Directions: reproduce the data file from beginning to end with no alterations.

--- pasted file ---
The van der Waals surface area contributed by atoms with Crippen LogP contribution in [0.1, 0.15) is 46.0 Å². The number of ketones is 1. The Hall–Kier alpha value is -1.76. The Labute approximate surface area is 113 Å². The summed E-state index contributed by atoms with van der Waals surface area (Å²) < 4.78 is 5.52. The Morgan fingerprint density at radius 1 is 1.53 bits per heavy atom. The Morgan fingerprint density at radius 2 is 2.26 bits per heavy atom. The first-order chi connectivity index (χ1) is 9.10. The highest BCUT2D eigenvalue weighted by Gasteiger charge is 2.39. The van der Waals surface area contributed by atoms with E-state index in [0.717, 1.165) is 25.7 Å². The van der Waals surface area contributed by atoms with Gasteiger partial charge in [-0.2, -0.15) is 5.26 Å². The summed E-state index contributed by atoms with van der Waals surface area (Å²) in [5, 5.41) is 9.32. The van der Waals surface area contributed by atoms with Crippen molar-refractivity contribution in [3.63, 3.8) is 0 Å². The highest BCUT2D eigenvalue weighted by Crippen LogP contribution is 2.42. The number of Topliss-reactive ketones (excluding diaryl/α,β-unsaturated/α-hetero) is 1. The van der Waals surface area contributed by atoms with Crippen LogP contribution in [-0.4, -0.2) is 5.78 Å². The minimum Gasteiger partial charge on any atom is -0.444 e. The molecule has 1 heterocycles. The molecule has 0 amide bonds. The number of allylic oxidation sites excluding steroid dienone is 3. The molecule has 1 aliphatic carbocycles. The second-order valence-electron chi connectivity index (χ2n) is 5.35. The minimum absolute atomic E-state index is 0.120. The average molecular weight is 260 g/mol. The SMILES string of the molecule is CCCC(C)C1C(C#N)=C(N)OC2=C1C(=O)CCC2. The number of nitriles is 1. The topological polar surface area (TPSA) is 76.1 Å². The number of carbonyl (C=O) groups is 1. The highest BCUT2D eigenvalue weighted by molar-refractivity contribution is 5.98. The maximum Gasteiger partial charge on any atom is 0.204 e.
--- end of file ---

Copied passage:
The van der Waals surface area contributed by atoms with Crippen LogP contribution in [0.1, 0.15) is 46.0 Å². The number of ketones is 1. The Hall–Kier alpha value is -1.76. The Labute approximate surface area is 113 Å². The summed E-state index contributed by atoms with van der Waals surface area (Å²) < 4.78 is 5.52. The Morgan fingerprint density at radius 1 is 1.53 bits per heavy atom. The Morgan fingerprint density at radius 2 is 2.26 bits per heavy atom. The first-order chi connectivity index (χ1) is 9.10. The highest BCUT2D eigenvalue weighted by Gasteiger charge is 2.39. The van der Waals surface area contributed by atoms with E-state index in [0.717, 1.165) is 25.7 Å². The van der Waals surface area contributed by atoms with Gasteiger partial charge in [-0.2, -0.15) is 5.26 Å². The summed E-state index contributed by atoms with van der Waals surface area (Å²) in [5, 5.41) is 9.32. The van der Waals surface area contributed by atoms with Crippen molar-refractivity contribution in [3.63, 3.8) is 0 Å². The highest BCUT2D eigenvalue weighted by Crippen LogP contribution is 2.42. The number of Topliss-reactive ketones (excluding diaryl/α,β-unsaturated/α-hetero) is 1. The van der Waals surface area contributed by atoms with Crippen LogP contribution in [-0.4, -0.2) is 5.78 Å². The minimum Gasteiger partial charge on any atom is -0.444 e. The molecule has 1 heterocycles. The molecule has 0 amide bonds. The number of allylic oxidation sites excluding steroid dienone is 3. The molecule has 1 aliphatic carbocycles. The second-order valence-electron chi connectivity index (χ2n) is 5.35. The minimum absolute atomic E-state index is 0.120. The average molecular weight is 260 g/mol. The SMILES string of the molecule is CCCC(C)C1C(C#N)=C(N)OC2=C1C(=O)CCC2. The number of nitriles is 1. The topological polar surface area (TPSA) is 76.1 Å². The number of carbonyl (C=O) groups is 1. The highest BCUT2D eigenvalue weighted by molar-refractivity contribution is 5.98. The maximum Gasteiger partial charge on any atom is 0.204 e.